Such an approach has another benefit: creating a sense of ownership among staff. Recently, for example, Stuart’s third assistant moved, leaving him with the challenge of hiring a replacement. Then, his two remaining staffers approached him with the suggestion they divide the duties of their recently-departed colleague among them. “They told me they preferred that I don’t hire anybody else,” he says. Now, one assistant handles billing, compliance and office technology, while the other is responsible for paperwork, handling client checks and other operational tasks. They also cross-train each other, so each can fill in for the other if necessary. So far, the system has worked smoothly, according to Stuart.
You can also get more out of your staff—and probably reduce the need to hire more people—by using the right technology. Case in point is Erika Safran, who runs Safran Wealth Advisor , a three-year-old New York City-based firm with about $40 million in assets. Thanks to such tools as the ability to scan and store documents and send them to her bd with an electronic signature, according to Saffron, she’s been able to operate her firm with just one employee, who helps with financial planning and administrative tasks. “Ten years ago, it would have taken two weeks to process client documents,” she says. “Now it takes two days.” Similarly, McAvoy uses software to produce quarterly updates for 401(k) clients almost instantly, a process that used to involve the better part of a day. And his assistant works about 20 hours a week vs. 30 hours several years ago. Back-office help from your bd also makes a big difference. According to Stuart, his staff frequently relies on technical support from Raymond James Financial Services, with which he is affiliated.
In some cases, advisors are able to operate without any help, at all. Andy Szkaradek, who runs four-year-old Strategic Wealth Solutions in Coral Springs, Fla., and primarily does financial planning, uses a wide array of software services, from CRM software to portfolio management systems, that allow him to run his firm completely on his own. “I’m all about technology,” he says. He plans to buy another iPad for clients’ use, so they can have their own to look at while going over their plans.
Generally, solos also need a virtual team that includes professionals who aren’t on staff. Quite simply, a practice with a few good administrative and operations people still can’t provide the services affluent clients need and expect. For that reason, it’s particularly important to develop a network of CPAs, attorneys and the like to turn to when necessary. “You play the role of contractor,” says Dan Inveen, a principal of FA Insight. It’s best to work with perhaps three or so CPAs, each appropriate for different levels of wealth and sophistication. Caton, for example, turns to three firms, one of which is a seven-member practice that works with more complicated portfolios, the others solo proprietors aimed at smaller clients.
To underscore to clients the sense that she has a team of other professionals at the ready, Caton generally hosts meetings at her office. “I like to control it,” she says. “We make it clear we’re at the head of a team.” A client who needs a trust drawn up, for example, will hear a presentation from an attorney at Caton’s office; she’ll sit in on the meeting. After that, there will be a back and forth, during which she may suggest changes to the document. Then, they’ll all meet again chez Caton to finalize the deal.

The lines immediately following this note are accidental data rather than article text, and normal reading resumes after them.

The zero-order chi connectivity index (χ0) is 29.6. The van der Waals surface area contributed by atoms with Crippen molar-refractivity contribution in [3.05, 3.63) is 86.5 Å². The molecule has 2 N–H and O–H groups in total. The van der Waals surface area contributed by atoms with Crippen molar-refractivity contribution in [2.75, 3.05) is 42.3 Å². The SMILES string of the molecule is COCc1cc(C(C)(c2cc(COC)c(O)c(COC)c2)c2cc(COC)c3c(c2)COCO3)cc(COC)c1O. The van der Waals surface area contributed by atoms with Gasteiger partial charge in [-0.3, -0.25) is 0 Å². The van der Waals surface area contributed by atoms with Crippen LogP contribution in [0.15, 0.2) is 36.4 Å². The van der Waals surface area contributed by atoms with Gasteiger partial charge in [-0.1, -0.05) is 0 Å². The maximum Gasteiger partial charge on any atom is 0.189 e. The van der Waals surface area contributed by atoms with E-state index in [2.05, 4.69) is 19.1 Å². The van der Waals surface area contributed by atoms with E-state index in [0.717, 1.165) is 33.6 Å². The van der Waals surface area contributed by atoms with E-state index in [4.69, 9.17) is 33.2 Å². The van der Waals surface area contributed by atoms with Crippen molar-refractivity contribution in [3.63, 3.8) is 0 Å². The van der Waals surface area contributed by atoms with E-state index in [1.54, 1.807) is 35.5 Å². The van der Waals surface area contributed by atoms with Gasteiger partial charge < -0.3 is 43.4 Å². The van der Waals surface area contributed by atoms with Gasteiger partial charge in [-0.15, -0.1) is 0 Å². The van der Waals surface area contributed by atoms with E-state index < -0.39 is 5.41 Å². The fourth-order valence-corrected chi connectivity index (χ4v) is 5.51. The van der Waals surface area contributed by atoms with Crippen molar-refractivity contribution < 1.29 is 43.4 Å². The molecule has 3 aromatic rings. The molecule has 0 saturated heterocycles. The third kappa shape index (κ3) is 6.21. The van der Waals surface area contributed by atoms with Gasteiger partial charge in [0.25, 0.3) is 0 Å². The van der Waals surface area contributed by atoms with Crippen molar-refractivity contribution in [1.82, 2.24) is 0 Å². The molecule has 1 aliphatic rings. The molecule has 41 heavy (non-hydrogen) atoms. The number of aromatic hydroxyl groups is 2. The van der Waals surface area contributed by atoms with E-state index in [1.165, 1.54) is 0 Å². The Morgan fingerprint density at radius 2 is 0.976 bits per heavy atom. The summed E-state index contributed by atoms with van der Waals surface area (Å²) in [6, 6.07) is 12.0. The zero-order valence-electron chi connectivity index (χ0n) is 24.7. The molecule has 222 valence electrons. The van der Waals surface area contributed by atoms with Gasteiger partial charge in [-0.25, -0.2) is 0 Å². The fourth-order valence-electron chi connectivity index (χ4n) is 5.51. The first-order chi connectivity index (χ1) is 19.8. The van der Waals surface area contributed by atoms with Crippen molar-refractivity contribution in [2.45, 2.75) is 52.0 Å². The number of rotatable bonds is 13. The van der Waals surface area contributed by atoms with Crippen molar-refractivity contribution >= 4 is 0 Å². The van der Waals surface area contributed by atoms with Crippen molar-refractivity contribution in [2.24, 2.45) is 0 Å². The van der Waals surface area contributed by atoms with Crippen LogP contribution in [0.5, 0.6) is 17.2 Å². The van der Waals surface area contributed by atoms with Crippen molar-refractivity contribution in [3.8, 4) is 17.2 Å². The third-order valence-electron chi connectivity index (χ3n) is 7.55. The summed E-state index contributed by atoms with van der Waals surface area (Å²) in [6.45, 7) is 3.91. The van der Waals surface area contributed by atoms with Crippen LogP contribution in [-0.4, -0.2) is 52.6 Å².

Fact is, however, no matter how well-formed your virtual team may be, it can’t act as a backup should anything happen to you. That role could fall on the shoulders of a partner or trusted junior advisor—if you had one. For that reason, you need to find someone who can fill in for you, in case of an emergency. In some cases, your bd might be able to help you find another advisor to fill that role. Or, like McAvoy, you might have a colleague you already know who can step in. He has an informal agreement with another advisor who serves a similar clientele that each will help the other out in an emergency.
In addition, there’s the matter of managing client expectations. For any advisor, it’s important to do so, starting with the first meeting. For the solo practitioner with more-limited resources, that’s essential. Stuart, for example, who only does investment management, always explains everything from his approach--discretionary investing—to how swiftly they can expect him to return calls (within 24 hours) to when they’ll receive performance reports.
Setting expectations for what you will and won’t do is particularly important. Ward Mayer, an advisor with Raymond James/Morgan Keegan, who has run a solo practice for 24 years, has one sales assistant in charge of operational issues. The first time clients call because they, say, didn’t receive a check they were expecting, Ward makes a point of explaining that his assistant is the expert on such matters. “She develops a relationship with them over time and they understand when to call her or me,” says Mayer, who has $200 million in assets. He recently answered a call from a client, who immediately asked to be switched to his assistant, because the issue wasn’t something that fell into Mayer’s purview. “He said, I need to talk to her. I don’t need to talk to you,” he says.
For his part, McAvoy, explains to his clients at their first meeting that, among other things, he’s not available on weekends. “If you let people know upfront, they respect that,” he says.
The bottom line: With the right strategy, running a successful solo practice is infinitely doable—as long as you, and your clients, know what to expect.